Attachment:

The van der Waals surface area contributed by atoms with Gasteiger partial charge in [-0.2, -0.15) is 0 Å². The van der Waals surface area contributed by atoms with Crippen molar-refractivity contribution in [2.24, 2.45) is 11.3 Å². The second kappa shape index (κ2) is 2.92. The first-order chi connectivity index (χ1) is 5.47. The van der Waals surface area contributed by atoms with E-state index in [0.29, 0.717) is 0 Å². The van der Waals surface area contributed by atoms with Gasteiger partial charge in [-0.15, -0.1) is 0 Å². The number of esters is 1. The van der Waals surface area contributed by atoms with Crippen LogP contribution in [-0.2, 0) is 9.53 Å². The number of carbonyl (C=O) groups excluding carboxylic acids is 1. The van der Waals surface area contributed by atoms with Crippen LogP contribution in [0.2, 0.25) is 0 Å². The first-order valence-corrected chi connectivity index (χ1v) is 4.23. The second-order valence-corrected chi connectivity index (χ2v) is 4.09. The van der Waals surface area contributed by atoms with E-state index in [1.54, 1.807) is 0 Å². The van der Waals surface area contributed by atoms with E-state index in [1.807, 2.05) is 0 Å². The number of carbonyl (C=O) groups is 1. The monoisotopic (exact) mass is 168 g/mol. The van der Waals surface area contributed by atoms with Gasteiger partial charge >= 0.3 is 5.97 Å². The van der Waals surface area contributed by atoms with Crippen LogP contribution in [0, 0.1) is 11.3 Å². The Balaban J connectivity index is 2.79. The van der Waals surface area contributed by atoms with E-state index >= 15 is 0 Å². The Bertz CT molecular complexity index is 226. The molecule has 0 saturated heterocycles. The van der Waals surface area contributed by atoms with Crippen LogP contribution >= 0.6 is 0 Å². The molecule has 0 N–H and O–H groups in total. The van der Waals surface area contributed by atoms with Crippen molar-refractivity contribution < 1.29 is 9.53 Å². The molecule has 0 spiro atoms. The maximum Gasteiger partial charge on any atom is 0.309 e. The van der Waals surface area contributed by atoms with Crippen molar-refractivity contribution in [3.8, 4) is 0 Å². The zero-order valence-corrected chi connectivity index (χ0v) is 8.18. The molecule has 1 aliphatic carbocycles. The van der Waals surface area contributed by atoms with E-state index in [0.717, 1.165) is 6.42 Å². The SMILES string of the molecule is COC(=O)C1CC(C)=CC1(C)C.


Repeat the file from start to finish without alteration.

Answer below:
The van der Waals surface area contributed by atoms with Gasteiger partial charge in [-0.2, -0.15) is 0 Å². The van der Waals surface area contributed by atoms with Crippen molar-refractivity contribution in [2.24, 2.45) is 11.3 Å². The second kappa shape index (κ2) is 2.92. The first-order chi connectivity index (χ1) is 5.47. The van der Waals surface area contributed by atoms with E-state index in [0.29, 0.717) is 0 Å². The van der Waals surface area contributed by atoms with Gasteiger partial charge in [-0.15, -0.1) is 0 Å². The number of esters is 1. The van der Waals surface area contributed by atoms with Crippen LogP contribution in [-0.2, 0) is 9.53 Å². The number of carbonyl (C=O) groups excluding carboxylic acids is 1. The van der Waals surface area contributed by atoms with Crippen LogP contribution in [0.2, 0.25) is 0 Å². The first-order valence-corrected chi connectivity index (χ1v) is 4.23. The second-order valence-corrected chi connectivity index (χ2v) is 4.09. The van der Waals surface area contributed by atoms with E-state index in [1.54, 1.807) is 0 Å². The van der Waals surface area contributed by atoms with E-state index in [1.807, 2.05) is 0 Å². The number of carbonyl (C=O) groups is 1. The monoisotopic (exact) mass is 168 g/mol. The van der Waals surface area contributed by atoms with Gasteiger partial charge >= 0.3 is 5.97 Å². The van der Waals surface area contributed by atoms with Crippen LogP contribution in [0, 0.1) is 11.3 Å². The Balaban J connectivity index is 2.79. The van der Waals surface area contributed by atoms with E-state index >= 15 is 0 Å². The Bertz CT molecular complexity index is 226. The molecule has 0 saturated heterocycles. The van der Waals surface area contributed by atoms with Crippen LogP contribution >= 0.6 is 0 Å². The molecule has 0 N–H and O–H groups in total. The van der Waals surface area contributed by atoms with Crippen molar-refractivity contribution < 1.29 is 9.53 Å². The molecule has 0 spiro atoms. The maximum Gasteiger partial charge on any atom is 0.309 e. The van der Waals surface area contributed by atoms with Crippen molar-refractivity contribution in [3.8, 4) is 0 Å². The zero-order valence-corrected chi connectivity index (χ0v) is 8.18. The molecule has 1 aliphatic carbocycles. The van der Waals surface area contributed by atoms with E-state index in [0.717, 1.165) is 6.42 Å². The SMILES string of the molecule is COC(=O)C1CC(C)=CC1(C)C.